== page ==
Most basically, we’ve got to realize that this is an offensive message, and it goes against everything the Western World tells us.  “You can’t do it” isn’t exactly what anyone wants to hear.  And really, apart from the intervention of the Holy Spirit and the proclamation that “But, He has done it- and for you!” we can’t expect anyone to readily accept God’s offer of grace.  It should actually fall into the category of ‘too good to be true.’  We are used to earning our merit, working for success, and performing for points; there is very little that’s freely offered us.  Therefore, the free offering of eternal life and of present, hope-offering, life-transforming relationship with Jesus doesn’t make sense.  That just isn’t the way we’re used to relating to the world or others.  Granted, God’s gift of grace doesn’t come freely- it came with the greatest cost of all: the sacrifice of His own Son.  But the point is: He paid that price, we didn’t.  We couldn’t.  We can’t. 

But we are offered that gift.  And although we’re not very inclined to open our hands and receive, it’s still always there for us.  In ministering to students, one of the most important things we can do is share with them the ways we experience our need for Jesus, for His grace.  We can offer them stories where people have been met where they are by love (which reflects the great Love, Himself) and have had an undeserved, unmerited, transformational experience.  We can help kids to expose the hamster-in-a-wheel-based paradigms of the world and hold Scripture up to them, pointing to the redeemed grace-paradigm of Christianity.
“But what about the seeming free-license to sin that may offer?” you ask.  “Won’t this understanding of unmerited and unconditional gift-love lead our kids to act recklessly and irresponsibly?

Chances are, if you’ve come to really believe in and understand the grace of God, it came through knowing His gifts of forgiveness, love, and redemption in the midst of your sin and/or failure (aka ‘reckless or irresponsible’ behaviors or thoughts).  This is not to say we want our kids to go out and sin, causing themselves (and those around them) pain and suffering.  But it is to say that we are sometimes more interested in trying to protect our kids from the consequences of sin than sharing with them the God of Grace who meets them right in the middle of it and loves them, helps them, and forgives them.  Those of us in leadership positions are especially prone to controlling or attempting to control things.  We fall into a trap of believing (sometimes unconsciously) that we can protect these kids from Satan and sin, we can tell them just the advice which will prevent suffering, or we can have such tight relationships with them that they surely will not make bad decisions.  I mean, really?  Really?  We live this way, and sometimes we minister this way.  We need Jesus!  We need His grace just as much as our kids do- and this pattern of thinking we can save them is just as sinful as the acts we are trying to save them from.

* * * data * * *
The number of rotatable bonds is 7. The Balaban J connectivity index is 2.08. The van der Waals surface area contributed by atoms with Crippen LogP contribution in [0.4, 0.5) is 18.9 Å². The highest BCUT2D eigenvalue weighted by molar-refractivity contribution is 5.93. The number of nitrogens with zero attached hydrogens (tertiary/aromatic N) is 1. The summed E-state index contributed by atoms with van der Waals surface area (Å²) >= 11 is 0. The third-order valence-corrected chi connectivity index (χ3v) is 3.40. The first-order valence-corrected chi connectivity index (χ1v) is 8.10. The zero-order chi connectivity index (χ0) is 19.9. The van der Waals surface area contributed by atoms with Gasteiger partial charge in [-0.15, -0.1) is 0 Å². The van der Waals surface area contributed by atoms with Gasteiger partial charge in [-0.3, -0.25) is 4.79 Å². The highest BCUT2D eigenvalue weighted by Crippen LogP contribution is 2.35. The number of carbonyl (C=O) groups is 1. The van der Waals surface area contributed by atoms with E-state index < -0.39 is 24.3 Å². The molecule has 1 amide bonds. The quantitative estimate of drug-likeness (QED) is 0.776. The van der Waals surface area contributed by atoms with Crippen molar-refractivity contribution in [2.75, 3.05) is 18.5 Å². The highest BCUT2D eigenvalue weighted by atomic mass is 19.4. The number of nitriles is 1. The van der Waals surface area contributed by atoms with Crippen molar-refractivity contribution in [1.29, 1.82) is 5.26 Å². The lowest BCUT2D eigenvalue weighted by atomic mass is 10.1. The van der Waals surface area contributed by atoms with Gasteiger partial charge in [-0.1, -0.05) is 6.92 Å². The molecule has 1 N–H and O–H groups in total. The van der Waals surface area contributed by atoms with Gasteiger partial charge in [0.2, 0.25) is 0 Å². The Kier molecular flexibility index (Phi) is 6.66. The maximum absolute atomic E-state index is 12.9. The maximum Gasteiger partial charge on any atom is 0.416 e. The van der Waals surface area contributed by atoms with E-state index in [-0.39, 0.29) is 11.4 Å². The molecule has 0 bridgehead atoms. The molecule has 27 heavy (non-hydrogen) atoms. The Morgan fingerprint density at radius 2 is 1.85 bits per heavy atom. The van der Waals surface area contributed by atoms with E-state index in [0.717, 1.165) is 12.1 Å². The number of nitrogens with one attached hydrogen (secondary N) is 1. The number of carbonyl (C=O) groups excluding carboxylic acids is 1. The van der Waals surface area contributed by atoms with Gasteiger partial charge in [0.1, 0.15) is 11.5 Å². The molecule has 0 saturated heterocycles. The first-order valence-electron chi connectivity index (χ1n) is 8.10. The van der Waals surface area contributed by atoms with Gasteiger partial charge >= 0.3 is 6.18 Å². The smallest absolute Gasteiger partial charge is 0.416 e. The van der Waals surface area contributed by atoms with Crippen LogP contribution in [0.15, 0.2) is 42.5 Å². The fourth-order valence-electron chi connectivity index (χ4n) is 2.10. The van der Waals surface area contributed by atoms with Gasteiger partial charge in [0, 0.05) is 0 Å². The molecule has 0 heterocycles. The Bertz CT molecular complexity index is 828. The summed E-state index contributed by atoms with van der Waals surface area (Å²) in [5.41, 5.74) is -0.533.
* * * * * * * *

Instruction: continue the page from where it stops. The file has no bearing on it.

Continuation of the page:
That shift from reliance on self to reliance on Jesus, the lavish Grace-Giver - for us and for the kids we minister to- is one of the most (if not the most) important things we can talk over/think about/ponder/share in/teach on in our positions as youth leaders.  We’ve got to highlight grace in our ministries; it separates Christianity from everything else.  Instead of man reaching out to God (and reaching, reaching, reaching for everything else in life), God reaches out to man through Jesus.  Hallelujah!

Friday, April 08, 2011

The Comfort of Absolute Truth

This post comes to us from a new Rooted contributor, Sandra Hagood. Sandra is an attorney, parent, and outstanding youth Sunday school teacher in San Diego, CA. She leads off our series, Tough Stuff, with this excellent piece about teaching absolute truth.